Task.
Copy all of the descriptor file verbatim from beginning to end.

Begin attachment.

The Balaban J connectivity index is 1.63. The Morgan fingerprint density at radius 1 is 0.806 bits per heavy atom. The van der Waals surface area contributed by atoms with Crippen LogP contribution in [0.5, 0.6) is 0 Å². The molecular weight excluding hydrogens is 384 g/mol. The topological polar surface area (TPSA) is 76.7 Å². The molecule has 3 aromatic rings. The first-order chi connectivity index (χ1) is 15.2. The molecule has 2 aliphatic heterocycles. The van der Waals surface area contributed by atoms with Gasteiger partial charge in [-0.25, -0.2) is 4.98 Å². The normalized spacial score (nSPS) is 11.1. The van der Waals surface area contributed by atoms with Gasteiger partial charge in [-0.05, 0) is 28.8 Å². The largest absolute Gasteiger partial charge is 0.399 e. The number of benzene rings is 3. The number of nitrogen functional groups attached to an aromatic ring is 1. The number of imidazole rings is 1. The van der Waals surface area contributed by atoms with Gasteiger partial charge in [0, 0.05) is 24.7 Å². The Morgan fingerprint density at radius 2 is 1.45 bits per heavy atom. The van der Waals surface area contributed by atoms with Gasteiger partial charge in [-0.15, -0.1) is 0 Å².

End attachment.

The Balaban J connectivity index is 1.63. The Morgan fingerprint density at radius 1 is 0.806 bits per heavy atom. The van der Waals surface area contributed by atoms with Crippen LogP contribution in [0.5, 0.6) is 0 Å². The molecular weight excluding hydrogens is 384 g/mol. The topological polar surface area (TPSA) is 76.7 Å². The molecule has 3 aromatic rings. The first-order chi connectivity index (χ1) is 15.2. The molecule has 2 aliphatic heterocycles. The van der Waals surface area contributed by atoms with Gasteiger partial charge in [-0.25, -0.2) is 4.98 Å². The normalized spacial score (nSPS) is 11.1. The van der Waals surface area contributed by atoms with Gasteiger partial charge in [-0.05, 0) is 28.8 Å². The largest absolute Gasteiger partial charge is 0.399 e. The number of benzene rings is 3. The number of nitrogen functional groups attached to an aromatic ring is 1. The number of imidazole rings is 1. The van der Waals surface area contributed by atoms with Gasteiger partial charge in [0, 0.05) is 24.7 Å². The Morgan fingerprint density at radius 2 is 1.45 bits per heavy atom. The van der Waals surface area contributed by atoms with Gasteiger partial charge in [-0.15, -0.1) is 0 Å².